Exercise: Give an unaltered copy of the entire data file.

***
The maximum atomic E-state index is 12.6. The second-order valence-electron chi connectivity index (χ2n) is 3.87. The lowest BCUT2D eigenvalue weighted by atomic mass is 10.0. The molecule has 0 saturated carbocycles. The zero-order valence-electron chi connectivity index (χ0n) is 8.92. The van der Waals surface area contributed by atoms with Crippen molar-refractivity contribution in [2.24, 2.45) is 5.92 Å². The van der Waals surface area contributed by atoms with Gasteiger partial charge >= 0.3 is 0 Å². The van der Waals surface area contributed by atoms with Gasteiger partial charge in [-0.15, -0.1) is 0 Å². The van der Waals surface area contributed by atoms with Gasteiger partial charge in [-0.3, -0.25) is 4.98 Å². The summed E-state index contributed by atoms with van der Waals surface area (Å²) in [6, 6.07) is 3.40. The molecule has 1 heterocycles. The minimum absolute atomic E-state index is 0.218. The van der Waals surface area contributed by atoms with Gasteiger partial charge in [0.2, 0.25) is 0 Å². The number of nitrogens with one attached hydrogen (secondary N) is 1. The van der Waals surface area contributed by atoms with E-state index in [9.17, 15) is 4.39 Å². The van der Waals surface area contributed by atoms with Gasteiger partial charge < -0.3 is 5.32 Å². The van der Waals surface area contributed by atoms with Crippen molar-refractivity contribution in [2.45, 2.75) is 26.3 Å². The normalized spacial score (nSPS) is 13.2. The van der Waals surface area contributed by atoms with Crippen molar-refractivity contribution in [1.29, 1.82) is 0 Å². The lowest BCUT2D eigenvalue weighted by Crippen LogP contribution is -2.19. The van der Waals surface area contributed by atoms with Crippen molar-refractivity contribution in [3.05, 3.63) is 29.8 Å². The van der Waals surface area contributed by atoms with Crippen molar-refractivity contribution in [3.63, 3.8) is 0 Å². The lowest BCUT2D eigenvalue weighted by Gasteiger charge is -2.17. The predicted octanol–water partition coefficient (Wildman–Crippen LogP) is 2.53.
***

The maximum atomic E-state index is 12.6. The second-order valence-electron chi connectivity index (χ2n) is 3.87. The lowest BCUT2D eigenvalue weighted by atomic mass is 10.0. The molecule has 0 saturated carbocycles. The zero-order valence-electron chi connectivity index (χ0n) is 8.92. The van der Waals surface area contributed by atoms with Crippen molar-refractivity contribution in [2.24, 2.45) is 5.92 Å². The van der Waals surface area contributed by atoms with Gasteiger partial charge >= 0.3 is 0 Å². The van der Waals surface area contributed by atoms with Gasteiger partial charge in [-0.15, -0.1) is 0 Å². The van der Waals surface area contributed by atoms with Gasteiger partial charge in [-0.3, -0.25) is 4.98 Å². The summed E-state index contributed by atoms with van der Waals surface area (Å²) in [6, 6.07) is 3.40. The molecule has 1 heterocycles. The minimum absolute atomic E-state index is 0.218. The van der Waals surface area contributed by atoms with Gasteiger partial charge in [0.2, 0.25) is 0 Å². The number of nitrogens with one attached hydrogen (secondary N) is 1. The van der Waals surface area contributed by atoms with E-state index in [9.17, 15) is 4.39 Å². The van der Waals surface area contributed by atoms with Gasteiger partial charge < -0.3 is 5.32 Å². The van der Waals surface area contributed by atoms with Crippen molar-refractivity contribution in [2.45, 2.75) is 26.3 Å². The normalized spacial score (nSPS) is 13.2. The van der Waals surface area contributed by atoms with Crippen molar-refractivity contribution in [1.29, 1.82) is 0 Å². The lowest BCUT2D eigenvalue weighted by Crippen LogP contribution is -2.19. The van der Waals surface area contributed by atoms with Crippen molar-refractivity contribution in [3.05, 3.63) is 29.8 Å². The van der Waals surface area contributed by atoms with Crippen molar-refractivity contribution in [3.63, 3.8) is 0 Å². The lowest BCUT2D eigenvalue weighted by Gasteiger charge is -2.17. The predicted octanol–water partition coefficient (Wildman–Crippen LogP) is 2.53.